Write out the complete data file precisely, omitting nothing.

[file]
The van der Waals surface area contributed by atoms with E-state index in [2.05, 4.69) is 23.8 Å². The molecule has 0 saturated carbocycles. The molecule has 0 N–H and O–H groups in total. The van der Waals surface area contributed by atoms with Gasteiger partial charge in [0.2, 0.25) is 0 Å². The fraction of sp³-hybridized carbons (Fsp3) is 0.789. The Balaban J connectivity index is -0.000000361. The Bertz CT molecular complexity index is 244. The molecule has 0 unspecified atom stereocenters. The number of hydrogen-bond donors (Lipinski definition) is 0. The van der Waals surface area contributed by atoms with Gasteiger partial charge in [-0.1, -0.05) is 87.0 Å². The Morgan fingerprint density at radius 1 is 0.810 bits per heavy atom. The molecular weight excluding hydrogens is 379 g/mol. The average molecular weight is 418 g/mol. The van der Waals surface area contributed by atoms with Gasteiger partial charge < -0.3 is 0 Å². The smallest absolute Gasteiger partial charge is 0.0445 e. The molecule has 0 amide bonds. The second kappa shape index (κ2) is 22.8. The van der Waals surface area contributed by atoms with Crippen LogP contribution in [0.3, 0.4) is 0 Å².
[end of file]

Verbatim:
The van der Waals surface area contributed by atoms with E-state index in [2.05, 4.69) is 23.8 Å². The molecule has 0 saturated carbocycles. The molecule has 0 N–H and O–H groups in total. The van der Waals surface area contributed by atoms with Gasteiger partial charge in [0.2, 0.25) is 0 Å². The fraction of sp³-hybridized carbons (Fsp3) is 0.789. The Balaban J connectivity index is -0.000000361. The Bertz CT molecular complexity index is 244. The molecule has 0 unspecified atom stereocenters. The number of hydrogen-bond donors (Lipinski definition) is 0. The van der Waals surface area contributed by atoms with Gasteiger partial charge in [-0.1, -0.05) is 87.0 Å². The Morgan fingerprint density at radius 1 is 0.810 bits per heavy atom. The molecular weight excluding hydrogens is 379 g/mol. The average molecular weight is 418 g/mol. The van der Waals surface area contributed by atoms with Gasteiger partial charge < -0.3 is 0 Å². The smallest absolute Gasteiger partial charge is 0.0445 e. The molecule has 0 amide bonds. The second kappa shape index (κ2) is 22.8. The van der Waals surface area contributed by atoms with Crippen LogP contribution in [0.3, 0.4) is 0 Å².